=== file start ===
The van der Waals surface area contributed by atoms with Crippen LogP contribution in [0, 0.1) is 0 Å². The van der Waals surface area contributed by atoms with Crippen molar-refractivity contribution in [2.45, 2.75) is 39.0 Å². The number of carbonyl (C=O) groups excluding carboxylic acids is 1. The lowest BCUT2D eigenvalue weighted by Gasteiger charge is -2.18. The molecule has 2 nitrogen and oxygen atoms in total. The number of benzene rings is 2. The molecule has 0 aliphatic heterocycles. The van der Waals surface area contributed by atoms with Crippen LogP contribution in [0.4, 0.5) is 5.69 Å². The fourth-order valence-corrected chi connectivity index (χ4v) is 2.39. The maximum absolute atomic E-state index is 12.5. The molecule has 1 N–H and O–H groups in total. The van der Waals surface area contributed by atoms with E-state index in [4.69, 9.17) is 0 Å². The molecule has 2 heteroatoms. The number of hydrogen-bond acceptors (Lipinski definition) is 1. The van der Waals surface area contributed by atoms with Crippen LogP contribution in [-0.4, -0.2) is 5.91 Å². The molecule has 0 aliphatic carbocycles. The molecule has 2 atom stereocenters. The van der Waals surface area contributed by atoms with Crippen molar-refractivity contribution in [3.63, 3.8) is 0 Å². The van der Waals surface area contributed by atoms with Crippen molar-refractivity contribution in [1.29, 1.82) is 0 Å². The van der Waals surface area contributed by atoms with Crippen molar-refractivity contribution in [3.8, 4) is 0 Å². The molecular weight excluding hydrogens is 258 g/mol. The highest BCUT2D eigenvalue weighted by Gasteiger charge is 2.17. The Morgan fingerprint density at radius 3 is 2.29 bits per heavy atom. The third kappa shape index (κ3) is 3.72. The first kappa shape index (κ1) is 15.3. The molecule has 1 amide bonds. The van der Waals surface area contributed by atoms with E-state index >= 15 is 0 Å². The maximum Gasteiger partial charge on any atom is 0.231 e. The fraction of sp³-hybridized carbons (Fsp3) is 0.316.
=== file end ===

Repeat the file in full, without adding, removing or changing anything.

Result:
The van der Waals surface area contributed by atoms with Crippen LogP contribution in [0, 0.1) is 0 Å². The van der Waals surface area contributed by atoms with Crippen molar-refractivity contribution in [2.45, 2.75) is 39.0 Å². The number of carbonyl (C=O) groups excluding carboxylic acids is 1. The lowest BCUT2D eigenvalue weighted by Gasteiger charge is -2.18. The molecule has 2 nitrogen and oxygen atoms in total. The number of benzene rings is 2. The molecule has 0 aliphatic heterocycles. The van der Waals surface area contributed by atoms with Crippen LogP contribution in [0.4, 0.5) is 5.69 Å². The fourth-order valence-corrected chi connectivity index (χ4v) is 2.39. The maximum absolute atomic E-state index is 12.5. The molecule has 1 N–H and O–H groups in total. The van der Waals surface area contributed by atoms with E-state index in [4.69, 9.17) is 0 Å². The molecule has 2 heteroatoms. The number of hydrogen-bond acceptors (Lipinski definition) is 1. The van der Waals surface area contributed by atoms with Crippen LogP contribution in [-0.4, -0.2) is 5.91 Å². The molecule has 0 aliphatic carbocycles. The molecule has 2 atom stereocenters. The van der Waals surface area contributed by atoms with Crippen molar-refractivity contribution in [3.63, 3.8) is 0 Å². The van der Waals surface area contributed by atoms with Crippen molar-refractivity contribution in [1.29, 1.82) is 0 Å². The van der Waals surface area contributed by atoms with Crippen molar-refractivity contribution in [3.8, 4) is 0 Å². The molecular weight excluding hydrogens is 258 g/mol. The highest BCUT2D eigenvalue weighted by Gasteiger charge is 2.17. The Morgan fingerprint density at radius 3 is 2.29 bits per heavy atom. The third kappa shape index (κ3) is 3.72. The first kappa shape index (κ1) is 15.3. The molecule has 1 amide bonds. The van der Waals surface area contributed by atoms with E-state index >= 15 is 0 Å². The maximum Gasteiger partial charge on any atom is 0.231 e. The fraction of sp³-hybridized carbons (Fsp3) is 0.316.